Managing Cancer as a Chronic Illness
Cancer isn’t always a one-time event. Cancer can be closely watched and treated, but sometimes it never completely goes away. It can be a chronic (ongoing) illness, much like diabetes or heart disease. This is often the case with certain cancer types, such as ovarian cancer, chronic leukemias, and some lymphomas. Sometimes cancers that have spread or have come back in other parts of the body, like metastatic breast or prostate cancer, also become chronic cancers.
The cancer may be controlled with treatment, meaning it might seem to go away or stay the same. The cancer may not grow or spread as long as you’re getting treatment. Sometimes when treatment shrinks the cancer, you can take a break until the cancer starts to grow again. But in either of these cases the cancer is still there – it doesn’t go away and stay away – it’s not cured.
Living with cancer is different from living after cancer. And it’s becoming more common every day.
How is chronic cancer described?
A doctor may use the term controlled if tests or scans show that the cancer is not changing over time. Another way of defining control would be calling the disease stable. Cancers like this are watched closely to be sure that they don’t start growing.
The cycle of recurrence and remission
Most chronic cancers cannot be cured, but some can be controlled for months or even years. In fact, there’s always a chance that cancer will go into remission. There are different kinds of remission.
- When a treatment completely gets rid of all tumors that could be measured or seen on a test, it’s called a complete response or complete remission.
- A partial response or partial remission means the cancer partly responded to treatment, but still did not go away. A partial response is most often defined as at least a 50% reduction in measurable tumor. Here, when we refer to a remission it will generally mean a partial remission.
To qualify as either type of remission, the absence of tumor or reduction in the size of the tumor must last for at least one month. There’s no way to tell how long a remission will last, so remission does not mean the cancer definitely has been cured.
Some cancers (for example, ovarian), have a natural tendency of recurrence and remission. Often, this repeating cycle of growing, shrinking, and stabilizing can mean survival for many years during which the cancer can be managed as a chronic illness. Treatment can be used to control the cancer, help relieve symptoms, and help you live longer.
Cancers that aren’t changing may be called stable disease. When cancer grows, spreads, or gets worse it’s called cancer progression. When cancer comes out of remission it’s said to have progressed. In the case of chronic cancers, recurrence and progression can mean much the same thing.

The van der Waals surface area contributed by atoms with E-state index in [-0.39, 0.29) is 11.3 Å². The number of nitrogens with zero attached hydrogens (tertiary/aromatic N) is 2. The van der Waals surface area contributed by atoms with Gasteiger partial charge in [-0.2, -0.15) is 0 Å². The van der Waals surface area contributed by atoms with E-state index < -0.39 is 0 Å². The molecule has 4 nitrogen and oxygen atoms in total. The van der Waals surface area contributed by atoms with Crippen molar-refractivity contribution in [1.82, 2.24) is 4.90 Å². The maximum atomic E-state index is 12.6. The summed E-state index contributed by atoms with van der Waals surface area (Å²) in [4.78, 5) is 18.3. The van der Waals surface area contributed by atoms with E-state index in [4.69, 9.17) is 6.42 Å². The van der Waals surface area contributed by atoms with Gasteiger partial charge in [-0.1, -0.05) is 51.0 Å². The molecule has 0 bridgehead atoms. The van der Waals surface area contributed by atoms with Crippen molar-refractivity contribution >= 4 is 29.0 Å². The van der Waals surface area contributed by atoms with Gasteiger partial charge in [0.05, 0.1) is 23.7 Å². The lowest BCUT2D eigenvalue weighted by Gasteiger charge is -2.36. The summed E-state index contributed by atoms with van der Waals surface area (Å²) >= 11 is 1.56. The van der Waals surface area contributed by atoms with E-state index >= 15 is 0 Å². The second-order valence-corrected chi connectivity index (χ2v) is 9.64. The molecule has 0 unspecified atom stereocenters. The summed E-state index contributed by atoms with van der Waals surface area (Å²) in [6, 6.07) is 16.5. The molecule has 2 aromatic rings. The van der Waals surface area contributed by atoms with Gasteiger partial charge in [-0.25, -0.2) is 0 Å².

Progression may be a sign that you need to start treatment again to get the cancer back into remission. If the cancer progresses during or soon after treatment, it may mean that a different treatment may be needed.
Progression and recurrence occur when the treatment doesn’t kill all of the cancer cells. Even if most of the cancer cells were killed, some were either not affected or were able to change enough to survive the treatment. These cancer cells can then grow and divide enough to show up on tests again.
How is chronic cancer treated?
Most people want to do anything possible to treat cancer, whether it’s the first treatment or the second or third one. Your doctor will talk to you about your treatment options. You may also decide to get a second opinion or get treated at a comprehensive cancer center that has more experience with your type of cancer. There may be clinical trials available, too.
Some people get some of the same types of treatment that they had the first time (for instance, surgery or chemo), but some treatments may be less helpful as the cancer progresses. Treatment decisions are based on the type of disease, location of the cancer, amount of cancer, extent of spread, your overall health, and your personal wishes.
Over the long term, cancers are usually treated with chemotherapy (chemo) in 1 of 2 ways.
- Chemo is given on a regular schedule to keep the cancer under control. This is also called maintenance chemo. This may help curb spread and prolong survival.
- As another option, chemo may only be given when the cancer becomes active again. The cancer is watched closely with things like imaging tests and blood tests; chemo is started when things change.